Launch of Report by Taskforce on Youth Mental Health a Failed Opportunity

Launch of Report by Taskforce on Youth Mental Health a Failed Opportunity

Mental Health Reform, the national coalition on mental health, has today called the launch of the
report by the Taskforce on Youth Mental Health a failed opportunity, highlighting the absence of any
budget commitment for implementation. Speaking at the launch of the report, Director of Mental
Health Reform, Shari McDaid, said,

“The report launched today makes some strong recommendations in areas that Mental Health
Reform has been actively campaigning in. In particular we welcome the recommendation to
establish an independent National Youth Mental Health Advocacy and Information service, and the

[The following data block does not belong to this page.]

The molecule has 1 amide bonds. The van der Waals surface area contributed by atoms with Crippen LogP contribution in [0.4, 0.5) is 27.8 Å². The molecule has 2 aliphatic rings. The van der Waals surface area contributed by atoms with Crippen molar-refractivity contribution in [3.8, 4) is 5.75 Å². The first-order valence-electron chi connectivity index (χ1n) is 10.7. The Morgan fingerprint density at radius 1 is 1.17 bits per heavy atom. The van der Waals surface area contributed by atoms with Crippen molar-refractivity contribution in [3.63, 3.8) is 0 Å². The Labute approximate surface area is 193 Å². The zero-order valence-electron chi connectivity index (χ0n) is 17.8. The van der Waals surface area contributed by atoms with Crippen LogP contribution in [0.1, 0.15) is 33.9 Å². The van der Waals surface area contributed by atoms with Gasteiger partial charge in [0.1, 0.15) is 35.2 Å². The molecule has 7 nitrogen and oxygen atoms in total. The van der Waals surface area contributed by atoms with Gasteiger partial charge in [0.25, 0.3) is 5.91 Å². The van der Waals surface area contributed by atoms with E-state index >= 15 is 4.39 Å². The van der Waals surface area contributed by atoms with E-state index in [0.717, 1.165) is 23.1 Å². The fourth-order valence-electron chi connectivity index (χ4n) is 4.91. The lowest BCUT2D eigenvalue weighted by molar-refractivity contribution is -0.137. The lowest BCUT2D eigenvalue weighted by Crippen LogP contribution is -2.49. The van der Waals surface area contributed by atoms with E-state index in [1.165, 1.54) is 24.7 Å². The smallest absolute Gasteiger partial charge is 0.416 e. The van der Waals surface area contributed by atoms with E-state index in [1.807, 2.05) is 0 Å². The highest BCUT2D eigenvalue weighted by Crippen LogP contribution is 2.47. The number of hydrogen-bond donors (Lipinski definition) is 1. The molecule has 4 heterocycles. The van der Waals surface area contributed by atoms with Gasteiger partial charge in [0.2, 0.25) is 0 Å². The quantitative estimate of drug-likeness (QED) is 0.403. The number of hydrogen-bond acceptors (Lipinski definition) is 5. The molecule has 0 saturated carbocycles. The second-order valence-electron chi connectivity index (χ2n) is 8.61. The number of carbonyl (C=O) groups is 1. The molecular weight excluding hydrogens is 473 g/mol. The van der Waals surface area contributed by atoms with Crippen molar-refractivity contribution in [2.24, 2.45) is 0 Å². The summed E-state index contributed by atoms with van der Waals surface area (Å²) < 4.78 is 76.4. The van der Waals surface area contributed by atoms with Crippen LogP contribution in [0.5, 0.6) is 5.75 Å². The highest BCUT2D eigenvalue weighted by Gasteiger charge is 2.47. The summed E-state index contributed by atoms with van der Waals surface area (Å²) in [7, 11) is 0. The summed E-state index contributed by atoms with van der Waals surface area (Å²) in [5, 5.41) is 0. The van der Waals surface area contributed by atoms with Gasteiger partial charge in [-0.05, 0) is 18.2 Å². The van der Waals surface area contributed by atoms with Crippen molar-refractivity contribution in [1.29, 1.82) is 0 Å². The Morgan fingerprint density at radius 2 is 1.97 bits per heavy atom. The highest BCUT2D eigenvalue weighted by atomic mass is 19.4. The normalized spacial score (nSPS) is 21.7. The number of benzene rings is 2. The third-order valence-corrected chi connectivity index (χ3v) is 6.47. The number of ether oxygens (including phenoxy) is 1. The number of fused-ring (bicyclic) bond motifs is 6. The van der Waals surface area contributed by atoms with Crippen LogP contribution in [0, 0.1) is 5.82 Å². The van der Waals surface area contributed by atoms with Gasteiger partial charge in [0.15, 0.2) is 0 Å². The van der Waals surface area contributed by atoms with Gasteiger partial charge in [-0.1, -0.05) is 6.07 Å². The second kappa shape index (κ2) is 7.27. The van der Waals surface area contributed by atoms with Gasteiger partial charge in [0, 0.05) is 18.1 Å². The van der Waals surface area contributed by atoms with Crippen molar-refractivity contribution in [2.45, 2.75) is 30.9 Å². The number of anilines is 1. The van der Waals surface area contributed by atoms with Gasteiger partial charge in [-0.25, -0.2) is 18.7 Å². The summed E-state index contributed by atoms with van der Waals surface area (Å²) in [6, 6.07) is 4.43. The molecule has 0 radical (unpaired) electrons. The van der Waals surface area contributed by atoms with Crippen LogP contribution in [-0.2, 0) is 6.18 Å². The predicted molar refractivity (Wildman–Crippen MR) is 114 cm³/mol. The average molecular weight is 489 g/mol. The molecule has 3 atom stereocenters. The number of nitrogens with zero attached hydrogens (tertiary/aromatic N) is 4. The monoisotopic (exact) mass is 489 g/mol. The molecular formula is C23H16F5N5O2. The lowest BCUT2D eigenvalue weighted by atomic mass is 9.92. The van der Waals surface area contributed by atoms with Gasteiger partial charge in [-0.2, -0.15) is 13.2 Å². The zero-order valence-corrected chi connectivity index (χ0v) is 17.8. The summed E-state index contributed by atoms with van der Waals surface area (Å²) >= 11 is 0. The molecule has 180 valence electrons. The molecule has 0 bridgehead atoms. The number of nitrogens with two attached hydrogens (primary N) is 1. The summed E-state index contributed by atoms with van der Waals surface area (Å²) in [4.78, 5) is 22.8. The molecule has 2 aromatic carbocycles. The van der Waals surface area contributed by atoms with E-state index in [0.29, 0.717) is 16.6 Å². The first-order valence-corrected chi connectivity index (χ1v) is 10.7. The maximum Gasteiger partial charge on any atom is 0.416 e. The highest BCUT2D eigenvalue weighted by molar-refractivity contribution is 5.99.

recommendation to reform the consent provisions under the Mental Health Act 2001, which will
give young people the same rights to make decisions about their mental health treatment as
someone being treated for a physical health difficulty.”

Dr. McDaid continued, “However, overall it must be said that the lack of additional funding attached
to the recommendations in the report represent a failed opportunity to make a bigger impact on
young people’s mental health in Ireland. It was reported earlier this month that 2,500 children were
waiting for their first mental health appointment. Child and Adolescent Mental Health Services
continue to operate at just 50% of recommended staffing levels. For mental health supports in
higher education, a recent report found that some institutions have indicated a 41% increase in
students seeking counselling over the past three years, and that there is now a six month waiting list
for counselling services in many institutions.”

Dr. McDaid concluded, “We are also disappointed that the timeframe for update of the Mental
Health Act is indicated as being Q3 of 2018. More than two and a half years have passed since the
publication of the Expert Group review of the Act. More urgency is needed to improve the
protection of young people’s human rights in mental health care in Ireland.”

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